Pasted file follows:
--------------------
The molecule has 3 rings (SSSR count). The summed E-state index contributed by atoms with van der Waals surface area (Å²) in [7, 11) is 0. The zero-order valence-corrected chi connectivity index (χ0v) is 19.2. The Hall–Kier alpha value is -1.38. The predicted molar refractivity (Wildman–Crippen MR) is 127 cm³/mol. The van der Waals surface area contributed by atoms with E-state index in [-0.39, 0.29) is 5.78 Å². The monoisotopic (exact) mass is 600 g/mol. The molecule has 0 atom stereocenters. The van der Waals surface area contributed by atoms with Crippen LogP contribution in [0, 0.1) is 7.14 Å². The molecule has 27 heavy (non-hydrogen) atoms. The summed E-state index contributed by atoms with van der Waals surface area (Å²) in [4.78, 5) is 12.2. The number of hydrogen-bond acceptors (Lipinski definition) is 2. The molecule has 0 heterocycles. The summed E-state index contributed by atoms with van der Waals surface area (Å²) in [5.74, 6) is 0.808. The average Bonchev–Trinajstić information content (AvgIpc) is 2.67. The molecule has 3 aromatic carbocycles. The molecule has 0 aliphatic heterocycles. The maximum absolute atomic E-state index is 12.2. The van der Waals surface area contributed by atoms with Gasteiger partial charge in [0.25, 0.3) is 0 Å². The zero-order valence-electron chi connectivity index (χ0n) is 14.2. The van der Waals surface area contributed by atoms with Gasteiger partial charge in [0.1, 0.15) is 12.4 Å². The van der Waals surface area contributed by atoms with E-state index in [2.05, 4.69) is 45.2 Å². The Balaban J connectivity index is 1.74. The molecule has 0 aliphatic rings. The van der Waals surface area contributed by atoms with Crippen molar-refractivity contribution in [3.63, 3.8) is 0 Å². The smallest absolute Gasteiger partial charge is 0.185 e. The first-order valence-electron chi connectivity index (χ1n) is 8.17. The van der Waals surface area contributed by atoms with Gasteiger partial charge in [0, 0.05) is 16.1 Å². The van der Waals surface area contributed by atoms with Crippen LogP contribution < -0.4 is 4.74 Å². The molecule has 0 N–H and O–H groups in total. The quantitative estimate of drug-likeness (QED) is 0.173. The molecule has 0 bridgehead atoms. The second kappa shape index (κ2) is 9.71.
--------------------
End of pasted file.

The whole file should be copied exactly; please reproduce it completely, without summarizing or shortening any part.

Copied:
The molecule has 3 rings (SSSR count). The summed E-state index contributed by atoms with van der Waals surface area (Å²) in [7, 11) is 0. The zero-order valence-corrected chi connectivity index (χ0v) is 19.2. The Hall–Kier alpha value is -1.38. The predicted molar refractivity (Wildman–Crippen MR) is 127 cm³/mol. The van der Waals surface area contributed by atoms with E-state index in [-0.39, 0.29) is 5.78 Å². The monoisotopic (exact) mass is 600 g/mol. The molecule has 0 atom stereocenters. The van der Waals surface area contributed by atoms with Crippen LogP contribution in [0, 0.1) is 7.14 Å². The molecule has 27 heavy (non-hydrogen) atoms. The summed E-state index contributed by atoms with van der Waals surface area (Å²) in [4.78, 5) is 12.2. The number of hydrogen-bond acceptors (Lipinski definition) is 2. The molecule has 0 heterocycles. The summed E-state index contributed by atoms with van der Waals surface area (Å²) in [5.74, 6) is 0.808. The average Bonchev–Trinajstić information content (AvgIpc) is 2.67. The molecule has 3 aromatic carbocycles. The molecule has 0 aliphatic heterocycles. The maximum absolute atomic E-state index is 12.2. The van der Waals surface area contributed by atoms with Gasteiger partial charge in [0.25, 0.3) is 0 Å². The zero-order valence-electron chi connectivity index (χ0n) is 14.2. The van der Waals surface area contributed by atoms with Gasteiger partial charge in [0.1, 0.15) is 12.4 Å². The van der Waals surface area contributed by atoms with E-state index in [2.05, 4.69) is 45.2 Å². The Balaban J connectivity index is 1.74. The molecule has 0 aliphatic rings. The van der Waals surface area contributed by atoms with Crippen molar-refractivity contribution in [3.63, 3.8) is 0 Å². The smallest absolute Gasteiger partial charge is 0.185 e. The first-order valence-electron chi connectivity index (χ1n) is 8.17. The van der Waals surface area contributed by atoms with Gasteiger partial charge in [0, 0.05) is 16.1 Å². The van der Waals surface area contributed by atoms with Crippen LogP contribution < -0.4 is 4.74 Å². The molecule has 0 N–H and O–H groups in total. The quantitative estimate of drug-likeness (QED) is 0.173. The molecule has 0 bridgehead atoms. The second kappa shape index (κ2) is 9.71.